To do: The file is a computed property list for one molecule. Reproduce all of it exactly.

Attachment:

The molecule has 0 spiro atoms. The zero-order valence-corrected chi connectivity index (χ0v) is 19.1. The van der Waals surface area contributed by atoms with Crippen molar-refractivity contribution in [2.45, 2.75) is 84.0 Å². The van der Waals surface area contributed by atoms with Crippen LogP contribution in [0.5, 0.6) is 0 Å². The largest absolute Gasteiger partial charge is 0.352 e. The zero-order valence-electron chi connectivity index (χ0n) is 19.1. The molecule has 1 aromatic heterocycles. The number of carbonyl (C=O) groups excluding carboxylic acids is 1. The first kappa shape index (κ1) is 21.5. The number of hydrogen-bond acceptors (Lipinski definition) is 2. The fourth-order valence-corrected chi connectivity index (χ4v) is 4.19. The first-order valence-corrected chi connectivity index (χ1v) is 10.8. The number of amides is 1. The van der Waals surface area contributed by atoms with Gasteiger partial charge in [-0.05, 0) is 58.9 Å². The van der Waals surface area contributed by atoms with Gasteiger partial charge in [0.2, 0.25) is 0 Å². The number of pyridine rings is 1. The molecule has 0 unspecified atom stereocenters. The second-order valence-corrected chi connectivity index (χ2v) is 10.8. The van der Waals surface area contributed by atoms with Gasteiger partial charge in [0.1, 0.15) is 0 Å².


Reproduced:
The molecule has 0 spiro atoms. The zero-order valence-corrected chi connectivity index (χ0v) is 19.1. The van der Waals surface area contributed by atoms with Crippen molar-refractivity contribution in [2.45, 2.75) is 84.0 Å². The van der Waals surface area contributed by atoms with Crippen LogP contribution in [0.5, 0.6) is 0 Å². The largest absolute Gasteiger partial charge is 0.352 e. The zero-order valence-electron chi connectivity index (χ0n) is 19.1. The molecule has 1 aromatic heterocycles. The number of carbonyl (C=O) groups excluding carboxylic acids is 1. The first kappa shape index (κ1) is 21.5. The number of hydrogen-bond acceptors (Lipinski definition) is 2. The fourth-order valence-corrected chi connectivity index (χ4v) is 4.19. The first-order valence-corrected chi connectivity index (χ1v) is 10.8. The number of amides is 1. The van der Waals surface area contributed by atoms with Gasteiger partial charge in [-0.05, 0) is 58.9 Å². The van der Waals surface area contributed by atoms with Gasteiger partial charge in [0.2, 0.25) is 0 Å². The number of pyridine rings is 1. The molecule has 0 unspecified atom stereocenters. The second-order valence-corrected chi connectivity index (χ2v) is 10.8. The van der Waals surface area contributed by atoms with Gasteiger partial charge in [0.1, 0.15) is 0 Å².